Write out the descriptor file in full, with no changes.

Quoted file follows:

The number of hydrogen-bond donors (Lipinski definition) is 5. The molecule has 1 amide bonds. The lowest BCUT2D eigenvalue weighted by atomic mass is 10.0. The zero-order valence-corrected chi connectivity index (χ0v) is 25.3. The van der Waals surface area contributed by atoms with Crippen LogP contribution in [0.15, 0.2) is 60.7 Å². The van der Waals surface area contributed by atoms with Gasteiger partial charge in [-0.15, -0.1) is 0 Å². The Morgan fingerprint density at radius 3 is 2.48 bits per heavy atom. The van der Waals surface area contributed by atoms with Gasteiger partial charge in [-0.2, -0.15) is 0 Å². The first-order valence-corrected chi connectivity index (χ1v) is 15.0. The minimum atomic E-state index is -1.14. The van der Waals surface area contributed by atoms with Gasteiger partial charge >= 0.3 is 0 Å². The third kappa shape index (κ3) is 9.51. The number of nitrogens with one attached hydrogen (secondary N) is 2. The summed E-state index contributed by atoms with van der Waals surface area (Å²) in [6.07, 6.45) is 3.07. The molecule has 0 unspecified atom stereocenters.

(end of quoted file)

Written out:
The number of hydrogen-bond donors (Lipinski definition) is 5. The molecule has 1 amide bonds. The lowest BCUT2D eigenvalue weighted by atomic mass is 10.0. The zero-order valence-corrected chi connectivity index (χ0v) is 25.3. The van der Waals surface area contributed by atoms with Crippen LogP contribution in [0.15, 0.2) is 60.7 Å². The van der Waals surface area contributed by atoms with Gasteiger partial charge in [-0.15, -0.1) is 0 Å². The Morgan fingerprint density at radius 3 is 2.48 bits per heavy atom. The van der Waals surface area contributed by atoms with Gasteiger partial charge in [-0.2, -0.15) is 0 Å². The first-order valence-corrected chi connectivity index (χ1v) is 15.0. The minimum atomic E-state index is -1.14. The van der Waals surface area contributed by atoms with Gasteiger partial charge >= 0.3 is 0 Å². The third kappa shape index (κ3) is 9.51. The number of nitrogens with one attached hydrogen (secondary N) is 2. The summed E-state index contributed by atoms with van der Waals surface area (Å²) in [6.07, 6.45) is 3.07. The molecule has 0 unspecified atom stereocenters.